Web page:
Yesterday evening, I began composing an article comparing my experiences a few years back with my sole computer being an ultra-thin notebook quite like the MacBook Air, but ended up at rather a different place. In compositing an image comparing my old Toshiba PortÃ©gÃ© 3010CT with the super-thin Apple, I noticed that Apple’s illustrations of the MacBook Air are simply too thin! What’s going on here? Is Apple using distorted images to emphasize the machine’s thinness? Or is it an honest mistake? Shocking photos below the fold…
Pictured below is Apple’s dimensioned image of the MacBook Air from the tech specs at apple.com. This matches the illustration on the Design page of the site. Superimposed over the image is a red box measuring 12.8 by 0.76 inches, calibrated to the width of the MacBook. Notice that the notebook is much thinner than the red box – about 25% thinner.
This wouldn’t be a big deal normally – it’s just a harmless illustration, right? But “thin” is the selling point of this machine. It’s the whole value proposition. So showing the computer as thinner than it actually is could be a major sales boost.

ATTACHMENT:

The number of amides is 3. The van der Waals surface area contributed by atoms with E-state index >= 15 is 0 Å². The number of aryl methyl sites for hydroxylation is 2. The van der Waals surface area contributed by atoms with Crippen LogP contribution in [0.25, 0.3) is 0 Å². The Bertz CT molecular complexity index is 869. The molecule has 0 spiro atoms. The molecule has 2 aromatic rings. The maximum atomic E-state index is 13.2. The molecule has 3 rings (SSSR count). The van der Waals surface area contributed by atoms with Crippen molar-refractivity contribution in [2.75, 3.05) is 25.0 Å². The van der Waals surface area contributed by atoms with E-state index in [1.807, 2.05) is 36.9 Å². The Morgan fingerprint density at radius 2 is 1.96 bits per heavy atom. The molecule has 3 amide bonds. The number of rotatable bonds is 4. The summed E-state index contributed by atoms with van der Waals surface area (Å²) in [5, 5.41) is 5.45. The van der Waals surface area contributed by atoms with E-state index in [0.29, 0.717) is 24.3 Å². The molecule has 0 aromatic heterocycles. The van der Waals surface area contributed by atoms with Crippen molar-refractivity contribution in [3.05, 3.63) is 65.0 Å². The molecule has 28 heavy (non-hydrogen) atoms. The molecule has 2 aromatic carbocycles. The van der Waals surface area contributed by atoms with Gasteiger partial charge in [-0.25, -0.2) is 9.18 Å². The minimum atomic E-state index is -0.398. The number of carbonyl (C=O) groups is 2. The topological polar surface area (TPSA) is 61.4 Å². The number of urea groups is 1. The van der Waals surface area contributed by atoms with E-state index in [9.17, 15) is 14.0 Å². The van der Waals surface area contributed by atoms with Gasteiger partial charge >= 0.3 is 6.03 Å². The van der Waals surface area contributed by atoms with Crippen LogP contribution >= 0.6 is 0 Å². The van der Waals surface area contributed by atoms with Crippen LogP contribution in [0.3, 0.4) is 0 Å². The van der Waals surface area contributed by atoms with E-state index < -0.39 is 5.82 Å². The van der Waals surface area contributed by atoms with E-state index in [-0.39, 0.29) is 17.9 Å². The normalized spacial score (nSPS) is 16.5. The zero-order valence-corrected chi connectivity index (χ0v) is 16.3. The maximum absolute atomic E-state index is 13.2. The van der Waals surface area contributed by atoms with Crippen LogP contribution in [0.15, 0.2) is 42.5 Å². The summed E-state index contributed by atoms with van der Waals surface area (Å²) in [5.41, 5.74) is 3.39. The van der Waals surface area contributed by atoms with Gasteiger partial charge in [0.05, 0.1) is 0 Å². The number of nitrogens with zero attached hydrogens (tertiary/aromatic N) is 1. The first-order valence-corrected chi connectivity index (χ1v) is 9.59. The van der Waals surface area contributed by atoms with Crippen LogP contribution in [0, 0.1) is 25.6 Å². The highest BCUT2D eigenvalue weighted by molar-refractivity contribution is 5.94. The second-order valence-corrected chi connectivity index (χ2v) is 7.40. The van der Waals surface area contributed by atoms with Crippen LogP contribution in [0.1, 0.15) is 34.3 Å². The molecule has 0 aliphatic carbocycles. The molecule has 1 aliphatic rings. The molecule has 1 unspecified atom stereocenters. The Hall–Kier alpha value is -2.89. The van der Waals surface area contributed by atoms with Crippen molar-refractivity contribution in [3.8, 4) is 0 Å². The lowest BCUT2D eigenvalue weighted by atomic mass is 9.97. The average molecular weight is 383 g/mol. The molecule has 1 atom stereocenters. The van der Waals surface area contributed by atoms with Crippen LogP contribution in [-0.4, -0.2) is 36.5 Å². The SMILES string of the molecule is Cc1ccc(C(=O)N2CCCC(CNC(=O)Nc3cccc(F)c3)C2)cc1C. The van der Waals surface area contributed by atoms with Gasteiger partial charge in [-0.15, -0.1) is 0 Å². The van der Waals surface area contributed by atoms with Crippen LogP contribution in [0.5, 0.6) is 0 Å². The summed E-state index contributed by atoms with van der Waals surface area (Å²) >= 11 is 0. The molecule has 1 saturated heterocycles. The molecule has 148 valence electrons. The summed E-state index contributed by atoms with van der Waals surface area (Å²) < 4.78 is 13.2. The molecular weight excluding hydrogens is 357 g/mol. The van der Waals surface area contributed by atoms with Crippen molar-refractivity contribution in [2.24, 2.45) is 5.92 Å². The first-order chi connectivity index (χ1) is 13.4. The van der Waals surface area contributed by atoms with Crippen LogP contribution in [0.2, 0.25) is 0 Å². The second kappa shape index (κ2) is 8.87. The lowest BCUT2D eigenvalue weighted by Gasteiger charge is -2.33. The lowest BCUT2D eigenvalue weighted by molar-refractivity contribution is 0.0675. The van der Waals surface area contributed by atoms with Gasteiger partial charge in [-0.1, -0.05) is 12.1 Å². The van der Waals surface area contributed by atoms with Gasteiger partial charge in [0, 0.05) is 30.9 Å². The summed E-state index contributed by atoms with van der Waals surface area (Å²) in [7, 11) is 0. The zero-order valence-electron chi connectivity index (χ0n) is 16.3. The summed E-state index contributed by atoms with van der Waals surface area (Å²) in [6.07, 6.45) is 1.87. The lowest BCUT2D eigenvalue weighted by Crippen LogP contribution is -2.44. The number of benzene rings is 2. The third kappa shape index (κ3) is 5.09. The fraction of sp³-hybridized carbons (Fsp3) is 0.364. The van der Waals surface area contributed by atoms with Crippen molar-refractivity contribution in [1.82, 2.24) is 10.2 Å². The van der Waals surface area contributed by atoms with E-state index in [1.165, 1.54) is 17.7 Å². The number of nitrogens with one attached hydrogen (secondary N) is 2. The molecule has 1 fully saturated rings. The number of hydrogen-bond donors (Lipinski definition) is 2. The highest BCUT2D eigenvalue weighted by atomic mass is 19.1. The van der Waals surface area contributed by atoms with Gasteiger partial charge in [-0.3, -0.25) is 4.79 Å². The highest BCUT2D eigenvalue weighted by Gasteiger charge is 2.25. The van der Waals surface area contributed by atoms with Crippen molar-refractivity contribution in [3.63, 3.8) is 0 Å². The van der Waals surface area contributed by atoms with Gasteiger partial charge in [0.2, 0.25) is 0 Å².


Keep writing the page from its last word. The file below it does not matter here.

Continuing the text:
How does this compare to other Apple product images? The MacBook Pro, which also uses thin as a selling point, is dead on in this side view (adjusted to close the lid). And the iPhone is exactly correct, too. So if Apple can get it right with their other products, why not the MacBook Air?
Try This For Yourself
- Get a ruler (remember them?)
- Visit apple.com and find some edge-on photos of products
- Measure their width and thickness
- Divide the width by the thickness that you measured and compare that to the listed specs.
A 12.8 by 0.76 inch MacBook Air should come in just under 17 times as wide as it is thick, but Apple’s illustrations are over 23 times wider than they are thick! This would make it .55 inches thick! Funny, though, that the side and top views aren’t distorted at all!
Back to the Toshiba and Apple Comparison
As for the Toshiba, it was livable. It only had one USB port, too, and lacked an optical drive. Like the MacBook Air, it’s CPU was a bit underpowered, and the hard drive was too slow (and even lacked a cache). But I was able to get my work as an IT manager done on a daily basis, and it was amazingly portable. Being narrower and shallower than the Apple, I used a compact bag, too, which lightened my load considerably.
I’d definitely consider a MacBook Air for my personal use, but it’s hard to justify at that price. Especially with that flash drive! I’m not bothered by the battery issue except as far as travel goes – gotta look for outlets in the airport!